CAPTAIN MOONLIGHT: Tourism flagging? Play hunt the car-park

GREETINGS! Here we are again, happy as can be, all devolved and dusted! But, wait: is this a shadow falling across the rump that is England? Yes, sadly, it seems, tourism is in trouble. Visits down, spending down, attractions not attracting, all to do with the strong pound and the bad weather. But never fear: The Captain Can Help. Here follow my favourite five ideas for new attractions that will also underline our English identity at this vital time: 1) Bluelakeside. This will be an entirely new concept in theme parks: yes, the theme is shops, 550 of them, all together, and set in beautifully landscaped grounds with those wood chippings on all the flower beds. 2) Car Park. Use all your skill and guile to find one of the few spaces remaining and evade payment in our specially constructed 2,399 space Car Park, set in beautifully landscaped grounds with those wood chippings on all the flowerbeds. 3) Bloomsbury. Tweeds compulsory, a bit of a libido an advantage. Try our To The Lighthouse dark ride - if you dare! 4) Bomber Command. Explore one of our gifts to the world at this former American air base set in beautifully landscaped grounds, etc. Children will particularly enjoy the "hands-on experience" feature where they get the chance to crush their own tinpot dictator into submission with balsa wood stealth bombers. 5) Commons. Entry limited, normally, to every five years, and requires incredible nerve. Curiously beguiling mixture of waxworks, community care, and olde tyme music hall. (Sister attraction, Lords, currently being revamped for new season.) Next!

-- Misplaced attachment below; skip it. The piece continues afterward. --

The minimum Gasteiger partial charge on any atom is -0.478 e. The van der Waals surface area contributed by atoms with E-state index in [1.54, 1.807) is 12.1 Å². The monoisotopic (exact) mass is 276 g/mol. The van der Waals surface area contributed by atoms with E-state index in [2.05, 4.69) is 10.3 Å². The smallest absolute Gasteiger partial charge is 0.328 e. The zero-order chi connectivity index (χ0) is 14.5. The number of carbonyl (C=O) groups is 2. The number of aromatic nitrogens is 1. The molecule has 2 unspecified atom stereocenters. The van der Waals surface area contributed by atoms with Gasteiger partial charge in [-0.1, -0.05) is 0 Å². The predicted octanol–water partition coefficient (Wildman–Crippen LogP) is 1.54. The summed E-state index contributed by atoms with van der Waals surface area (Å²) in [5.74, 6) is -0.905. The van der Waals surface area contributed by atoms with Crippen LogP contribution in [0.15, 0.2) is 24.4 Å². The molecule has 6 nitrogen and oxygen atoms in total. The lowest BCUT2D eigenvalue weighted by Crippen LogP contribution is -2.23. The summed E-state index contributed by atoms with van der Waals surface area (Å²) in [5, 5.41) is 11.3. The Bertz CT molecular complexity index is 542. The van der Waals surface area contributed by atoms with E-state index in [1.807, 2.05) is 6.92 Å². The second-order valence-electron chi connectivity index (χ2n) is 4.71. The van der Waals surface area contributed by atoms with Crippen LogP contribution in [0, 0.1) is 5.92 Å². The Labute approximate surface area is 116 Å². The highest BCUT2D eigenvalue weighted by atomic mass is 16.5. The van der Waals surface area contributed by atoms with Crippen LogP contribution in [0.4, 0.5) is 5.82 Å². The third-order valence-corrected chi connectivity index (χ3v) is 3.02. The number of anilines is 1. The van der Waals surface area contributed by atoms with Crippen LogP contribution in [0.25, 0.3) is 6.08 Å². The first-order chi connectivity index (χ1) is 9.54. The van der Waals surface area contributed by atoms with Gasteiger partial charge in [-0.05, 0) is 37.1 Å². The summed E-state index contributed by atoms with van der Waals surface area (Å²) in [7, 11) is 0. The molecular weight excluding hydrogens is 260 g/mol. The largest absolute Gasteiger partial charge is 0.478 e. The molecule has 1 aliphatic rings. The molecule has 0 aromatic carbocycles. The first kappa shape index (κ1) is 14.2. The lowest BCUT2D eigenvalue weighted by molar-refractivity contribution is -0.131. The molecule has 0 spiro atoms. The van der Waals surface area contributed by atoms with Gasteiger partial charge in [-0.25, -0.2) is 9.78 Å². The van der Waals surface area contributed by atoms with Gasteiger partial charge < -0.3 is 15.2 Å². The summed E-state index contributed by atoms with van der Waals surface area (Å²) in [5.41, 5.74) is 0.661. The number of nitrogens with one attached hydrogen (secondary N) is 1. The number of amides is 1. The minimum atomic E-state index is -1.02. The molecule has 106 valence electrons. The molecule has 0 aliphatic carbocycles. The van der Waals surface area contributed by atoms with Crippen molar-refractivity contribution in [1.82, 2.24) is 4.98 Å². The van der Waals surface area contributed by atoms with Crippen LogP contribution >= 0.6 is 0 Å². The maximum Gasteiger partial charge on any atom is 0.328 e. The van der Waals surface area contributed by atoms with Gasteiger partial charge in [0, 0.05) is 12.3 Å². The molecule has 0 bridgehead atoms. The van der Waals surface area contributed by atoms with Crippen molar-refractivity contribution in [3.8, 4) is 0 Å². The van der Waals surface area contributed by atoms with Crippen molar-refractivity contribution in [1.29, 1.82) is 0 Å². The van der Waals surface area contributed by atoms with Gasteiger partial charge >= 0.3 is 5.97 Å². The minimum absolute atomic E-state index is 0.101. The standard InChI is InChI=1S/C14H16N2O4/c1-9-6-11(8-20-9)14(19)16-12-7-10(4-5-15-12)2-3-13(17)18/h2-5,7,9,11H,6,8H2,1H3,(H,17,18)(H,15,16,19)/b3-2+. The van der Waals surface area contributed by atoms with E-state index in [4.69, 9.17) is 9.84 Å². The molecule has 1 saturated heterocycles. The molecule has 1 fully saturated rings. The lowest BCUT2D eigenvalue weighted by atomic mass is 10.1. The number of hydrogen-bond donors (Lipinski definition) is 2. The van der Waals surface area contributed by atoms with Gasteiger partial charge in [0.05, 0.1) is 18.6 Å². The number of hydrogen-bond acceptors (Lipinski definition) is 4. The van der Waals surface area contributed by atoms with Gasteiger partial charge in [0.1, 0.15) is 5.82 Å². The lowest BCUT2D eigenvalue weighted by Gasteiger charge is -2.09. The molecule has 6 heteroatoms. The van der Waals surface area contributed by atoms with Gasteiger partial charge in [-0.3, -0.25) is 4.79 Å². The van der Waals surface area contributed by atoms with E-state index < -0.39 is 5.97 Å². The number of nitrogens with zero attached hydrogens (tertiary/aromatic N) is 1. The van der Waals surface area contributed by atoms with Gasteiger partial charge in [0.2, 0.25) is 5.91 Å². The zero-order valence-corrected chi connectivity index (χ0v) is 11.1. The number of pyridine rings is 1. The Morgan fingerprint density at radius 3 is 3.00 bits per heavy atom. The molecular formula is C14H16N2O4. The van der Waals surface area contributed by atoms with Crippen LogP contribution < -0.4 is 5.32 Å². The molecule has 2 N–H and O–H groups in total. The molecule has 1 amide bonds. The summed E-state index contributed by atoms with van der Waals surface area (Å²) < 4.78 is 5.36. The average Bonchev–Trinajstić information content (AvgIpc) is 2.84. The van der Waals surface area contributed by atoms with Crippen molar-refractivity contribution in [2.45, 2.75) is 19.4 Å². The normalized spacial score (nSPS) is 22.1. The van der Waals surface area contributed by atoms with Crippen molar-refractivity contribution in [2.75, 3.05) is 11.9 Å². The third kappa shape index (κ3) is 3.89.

BBRRNNGG! Yes, that's the sound that can mean only one thing: someone is trying to Call The Captain! And it is none other than my "showbiz" correspondent, Ms Britt Bafter! "Captain, I think I've got something for you here. Have you noticed that, within a comparatively short period of time, Lionel Bart, Anthony Newley and Oliver Reed have died, and all of them with Dickensian connections? Lionel, of course, wrote Oliver!, in which the other Oliver starred as Bill Sikes, while Tony Newley was the Artful Dodger in the earlier David Lean film. You may recall, too, Captain, that the late Rod Hull lived for a time in the house in Rochester used by the great novelist as the model for Miss Havisham's residence." I thank Ms Bafter for this and replace the receiver.